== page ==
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Are High Chairs Necessary? (5 Things to Consider)

Medically Reviewed by Dr. Leah Alexander, MD, FAAP
Updated
Do you really need an expensive high chair? Let's find out.

As a new parent, you may be overwhelmed with the number of things “they” say you must have to care for your baby.

While there’s no getting around raising little humans without cost, there may be some items you can live without. Is the high chair one of those items?



There are many reasons to consider not having a high chair. It could be a matter of:

  • Space and Storage.
  • Cost.
  • Versatility.
  • Ease of cleaning.
  • Safety.

The core of the matter is while a traditional high chair may not be right for you, your baby does need a place to eat. The best high chairs can be a convenient way to provide that.

Keep reading to find out what you should think about before deciding if a high chair will be necessary for your family, or a waste of money.

How Safe Is It?

Of course, the most important thing when it comes to your baby is safety. This applies even in feeding – don’t rely on a seat not designed for feeding and compromise on safety.

Though it may seem easier to use something like a swing, bouncy chair or bumbo seat at the table, the risk and safety dangers aren’t worth it.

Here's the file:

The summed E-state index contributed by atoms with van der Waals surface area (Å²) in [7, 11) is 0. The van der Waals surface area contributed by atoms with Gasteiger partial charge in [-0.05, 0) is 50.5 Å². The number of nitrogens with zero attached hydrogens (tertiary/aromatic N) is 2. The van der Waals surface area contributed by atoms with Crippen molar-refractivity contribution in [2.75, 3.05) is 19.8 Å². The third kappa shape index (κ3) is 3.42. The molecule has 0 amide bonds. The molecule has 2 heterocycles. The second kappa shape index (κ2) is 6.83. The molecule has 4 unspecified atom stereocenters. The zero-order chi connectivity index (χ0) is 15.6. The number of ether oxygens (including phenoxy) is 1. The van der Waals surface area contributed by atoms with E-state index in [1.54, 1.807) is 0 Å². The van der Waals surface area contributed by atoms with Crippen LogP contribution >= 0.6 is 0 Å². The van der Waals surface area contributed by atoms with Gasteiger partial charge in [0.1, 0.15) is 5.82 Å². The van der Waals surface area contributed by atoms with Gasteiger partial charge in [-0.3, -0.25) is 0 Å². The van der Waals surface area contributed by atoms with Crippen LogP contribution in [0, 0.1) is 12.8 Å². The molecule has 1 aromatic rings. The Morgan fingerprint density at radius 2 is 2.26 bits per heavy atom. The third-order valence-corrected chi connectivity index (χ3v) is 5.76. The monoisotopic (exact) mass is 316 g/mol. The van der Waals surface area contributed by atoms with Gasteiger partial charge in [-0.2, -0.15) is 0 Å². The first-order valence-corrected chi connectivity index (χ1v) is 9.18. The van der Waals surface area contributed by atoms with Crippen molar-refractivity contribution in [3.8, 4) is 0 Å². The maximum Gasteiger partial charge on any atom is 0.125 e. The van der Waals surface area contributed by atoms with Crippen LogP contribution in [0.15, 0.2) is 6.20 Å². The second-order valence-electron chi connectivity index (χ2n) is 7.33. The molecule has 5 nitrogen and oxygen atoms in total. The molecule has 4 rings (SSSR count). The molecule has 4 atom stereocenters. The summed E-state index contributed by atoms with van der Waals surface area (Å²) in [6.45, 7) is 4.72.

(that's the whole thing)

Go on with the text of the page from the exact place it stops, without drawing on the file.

Each year, there are numerous infants injured while sitting in a high chair, mostly from falls (1).

Regarding safety, here is what you should look for in any high chair option you go with:

  • Adjustable safety straps (three or five-point harness ideally).
  • Safe latches and closures.
  • Adjustable seat heights.
  • A crotch post.
  • No rough edges or exposed hinges.
  • Wide, stable base.
  • Wheel locks (if it has wheels).

We highly recommend checking out our guide to high chair safety to ensure you choose a safe option for the baby. The AAP offers some additional safety recommendations for the use of high chairs.

Do You Have Space?

One of the biggest downfalls of the traditional high chair is how much space it takes up even worse if it’s a full-size model with a tray that reclines and has a variety of other features.

If you’re willing to compromise on features such as reclining or having a tray, there are certainly other options available. You could choose to use a booster seat strapped to a regular kitchen chair, so you can remove it as needed.